posted on Dec, 25 2014 @ 12:40 AM
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a reply to: Arbitrageur

Wow, super chill out. I'm not claiming anything odd or unusual or fantastic.

I tried to provide a link, but It's the Guy Hottel Memo - look it up yourself.

And you know what else is possible? It could have been a Chinese Balloon bomb, or it could've been a mystery saucer running on Atlantis crystals.

Look, I don't know your background and you don't know mine, but my degree and career are in historical analysis, and basically it makes you very good at spotting BS. The MOGUL theories, all of them, do not line up in the documentation in such a way as to provide a clear path toward anything like truth or sense or accuracy. Just becuse a thing could happen doesn't mean it did happen, and there is zero evidence to support the MOGUL crash, just as there is zero evidence to support an alien crash. It's all bad data, toss it and ignore it.

In addition,if you really want to get the engine running, there is no reason to beleive the MOGUL data isn't fabricated. In the very unlikely case that an alien crash did occur, and you needed to cover it up, MOGUL makes as much sense as anything.

If you want me to prove any of that, I would like to remind you that we are debating the Roswell crash. There is no truth to find, and there was any truth to know, it won't be found here. All I was an am suggesting is that there remain no answers to the puzzle of Rowell, that soemthing unusual crashed there, and it merits further study. Sorry if that somehow offended you.

But thanks for being weird and rude on the Holidays. Tis the Season - Happy Holidays.



posted on Dec, 25 2014 @ 12:41 AM
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a reply to: aynock

Groovy - I had not come across that bit of info - thanks for the update.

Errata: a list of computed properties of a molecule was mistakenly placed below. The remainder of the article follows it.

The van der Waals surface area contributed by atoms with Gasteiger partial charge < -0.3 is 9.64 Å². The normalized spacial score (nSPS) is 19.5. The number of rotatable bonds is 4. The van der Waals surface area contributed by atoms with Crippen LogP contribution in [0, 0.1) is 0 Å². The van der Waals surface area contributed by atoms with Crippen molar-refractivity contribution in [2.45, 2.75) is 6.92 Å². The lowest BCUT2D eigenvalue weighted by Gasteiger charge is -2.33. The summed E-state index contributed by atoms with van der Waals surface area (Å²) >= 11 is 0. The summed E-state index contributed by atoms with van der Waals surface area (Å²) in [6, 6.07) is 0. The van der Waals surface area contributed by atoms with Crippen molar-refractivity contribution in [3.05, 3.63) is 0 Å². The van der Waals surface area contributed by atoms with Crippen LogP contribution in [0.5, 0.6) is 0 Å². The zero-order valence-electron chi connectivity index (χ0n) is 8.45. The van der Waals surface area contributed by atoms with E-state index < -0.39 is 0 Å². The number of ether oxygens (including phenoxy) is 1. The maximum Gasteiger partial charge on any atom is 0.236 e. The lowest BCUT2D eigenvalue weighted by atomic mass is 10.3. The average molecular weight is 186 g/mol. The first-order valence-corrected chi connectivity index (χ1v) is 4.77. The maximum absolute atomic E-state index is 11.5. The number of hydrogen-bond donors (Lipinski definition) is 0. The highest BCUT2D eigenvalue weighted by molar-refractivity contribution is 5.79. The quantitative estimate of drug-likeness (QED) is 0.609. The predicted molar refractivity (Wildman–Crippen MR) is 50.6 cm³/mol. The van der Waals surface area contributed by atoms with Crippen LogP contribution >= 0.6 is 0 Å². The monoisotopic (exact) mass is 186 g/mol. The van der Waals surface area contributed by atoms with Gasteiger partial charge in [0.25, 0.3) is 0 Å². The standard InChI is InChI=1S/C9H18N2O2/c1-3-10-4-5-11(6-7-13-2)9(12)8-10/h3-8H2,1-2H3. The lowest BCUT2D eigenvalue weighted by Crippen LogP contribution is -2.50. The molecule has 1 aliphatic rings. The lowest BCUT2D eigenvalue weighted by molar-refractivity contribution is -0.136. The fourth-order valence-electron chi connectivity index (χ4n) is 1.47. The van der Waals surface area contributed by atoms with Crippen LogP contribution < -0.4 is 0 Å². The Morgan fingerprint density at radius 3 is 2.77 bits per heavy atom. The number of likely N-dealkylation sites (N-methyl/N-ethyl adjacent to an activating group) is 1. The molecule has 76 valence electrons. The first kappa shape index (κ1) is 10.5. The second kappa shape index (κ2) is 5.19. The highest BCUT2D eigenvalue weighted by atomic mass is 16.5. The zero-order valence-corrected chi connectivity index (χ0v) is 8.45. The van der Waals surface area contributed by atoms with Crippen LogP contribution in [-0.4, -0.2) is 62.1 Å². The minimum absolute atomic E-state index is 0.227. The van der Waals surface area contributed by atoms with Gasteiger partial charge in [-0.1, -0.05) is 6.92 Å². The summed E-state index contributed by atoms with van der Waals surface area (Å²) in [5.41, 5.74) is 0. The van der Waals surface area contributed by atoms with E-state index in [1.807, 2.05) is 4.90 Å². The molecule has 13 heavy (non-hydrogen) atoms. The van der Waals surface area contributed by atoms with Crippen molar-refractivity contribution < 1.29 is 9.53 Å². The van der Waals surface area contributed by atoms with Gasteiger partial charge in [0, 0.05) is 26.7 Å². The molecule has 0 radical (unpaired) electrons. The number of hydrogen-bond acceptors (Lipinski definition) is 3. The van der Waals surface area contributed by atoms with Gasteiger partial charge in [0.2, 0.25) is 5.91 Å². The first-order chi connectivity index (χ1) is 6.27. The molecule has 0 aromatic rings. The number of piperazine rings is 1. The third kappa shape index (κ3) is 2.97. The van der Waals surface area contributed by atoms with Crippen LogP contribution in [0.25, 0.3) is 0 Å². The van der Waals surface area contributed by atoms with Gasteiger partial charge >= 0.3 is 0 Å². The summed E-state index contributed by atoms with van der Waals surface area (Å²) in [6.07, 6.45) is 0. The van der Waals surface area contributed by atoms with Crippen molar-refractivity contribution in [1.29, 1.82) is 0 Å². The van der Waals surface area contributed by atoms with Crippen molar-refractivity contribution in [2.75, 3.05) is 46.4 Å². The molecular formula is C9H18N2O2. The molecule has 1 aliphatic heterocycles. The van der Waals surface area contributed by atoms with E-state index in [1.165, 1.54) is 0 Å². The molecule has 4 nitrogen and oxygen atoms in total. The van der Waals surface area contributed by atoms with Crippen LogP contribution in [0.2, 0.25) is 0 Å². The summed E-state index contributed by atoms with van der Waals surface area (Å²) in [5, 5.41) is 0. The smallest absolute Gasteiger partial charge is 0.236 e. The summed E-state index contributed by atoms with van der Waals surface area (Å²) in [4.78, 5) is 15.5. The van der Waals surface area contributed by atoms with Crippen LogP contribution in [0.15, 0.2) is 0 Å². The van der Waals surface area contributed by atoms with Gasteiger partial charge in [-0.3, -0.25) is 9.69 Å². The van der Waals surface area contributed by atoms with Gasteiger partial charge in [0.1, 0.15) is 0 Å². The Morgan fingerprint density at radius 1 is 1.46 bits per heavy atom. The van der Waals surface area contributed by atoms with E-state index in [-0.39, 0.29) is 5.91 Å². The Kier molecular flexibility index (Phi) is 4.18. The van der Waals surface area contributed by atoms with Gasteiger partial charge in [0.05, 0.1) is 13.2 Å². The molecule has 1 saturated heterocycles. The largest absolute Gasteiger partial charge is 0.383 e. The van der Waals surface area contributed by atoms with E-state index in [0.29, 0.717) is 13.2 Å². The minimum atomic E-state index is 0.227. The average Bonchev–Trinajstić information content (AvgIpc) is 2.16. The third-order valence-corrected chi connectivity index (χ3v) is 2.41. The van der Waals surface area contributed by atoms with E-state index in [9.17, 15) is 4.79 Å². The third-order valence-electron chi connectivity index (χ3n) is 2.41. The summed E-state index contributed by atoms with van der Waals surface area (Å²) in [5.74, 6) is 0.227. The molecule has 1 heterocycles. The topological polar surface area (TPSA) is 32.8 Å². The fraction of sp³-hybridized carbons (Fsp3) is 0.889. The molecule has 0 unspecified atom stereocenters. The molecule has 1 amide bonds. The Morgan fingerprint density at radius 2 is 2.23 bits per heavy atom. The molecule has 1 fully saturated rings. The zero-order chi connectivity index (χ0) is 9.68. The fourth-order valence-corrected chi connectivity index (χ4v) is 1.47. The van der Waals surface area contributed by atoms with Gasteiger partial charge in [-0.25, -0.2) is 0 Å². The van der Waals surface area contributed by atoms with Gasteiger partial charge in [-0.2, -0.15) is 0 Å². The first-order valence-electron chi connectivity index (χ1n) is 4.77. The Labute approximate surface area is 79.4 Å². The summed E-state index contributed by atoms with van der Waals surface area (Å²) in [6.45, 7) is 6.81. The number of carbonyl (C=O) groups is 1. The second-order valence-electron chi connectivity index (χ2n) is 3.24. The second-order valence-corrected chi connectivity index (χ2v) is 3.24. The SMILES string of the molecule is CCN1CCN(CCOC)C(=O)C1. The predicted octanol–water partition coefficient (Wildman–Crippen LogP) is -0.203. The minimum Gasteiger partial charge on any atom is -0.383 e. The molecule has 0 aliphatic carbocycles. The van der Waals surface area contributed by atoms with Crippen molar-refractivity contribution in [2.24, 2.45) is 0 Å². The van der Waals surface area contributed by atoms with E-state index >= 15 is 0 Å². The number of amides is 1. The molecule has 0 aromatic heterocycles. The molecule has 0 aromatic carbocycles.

posted on Dec, 25 2014 @ 07:41 AM
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I's a fact that flying saucer did not yet automatically mean "alien spacecraft" in 1947. But when did that change? Donald Keyhoe's article broke in late 1949, and his book followed a few months later, giving a huge push to the idea that "Flying Saucers are Real," and come from outer space. It didn't change overnight, though. There was still heavy public speculation that UFOs were secret military projects.

Was it the movies? Hollywood started turning science fiction spaceships into flying saucers. That's what happened in 1951 when they adapted "Who Goes There?" by John W. Campbell, Jr. into The Thing from Another World and again with "Farewell to the Master" by Harry Bates into the film The Day The Earth Stood Still.
edit on 25-12-2014 by CardDown because: sp



posted on Dec, 25 2014 @ 09:41 AM
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originally posted by: CardDown
I's a fact that flying saucer did not yet automatically mean "alien spacecraft" in 1947.


I've already proven beyond reasonable doubt that the terms 'flying saucer' and 'flying disk' were both used to mean the exact same thing in 1947: a spaceship (and since we did not have these yet, it meant: "an alien spaceship"). Yes, it's true: the term "flying saucer" had only been in use a few weeks, but nevertheless: if you said "I saw a flying disk" or "I saw a flying saucer" in those days, people would imagine you'd seen an alien spaceship, saucerlike, perhaps with little green men inside (that was the common cliché in those days).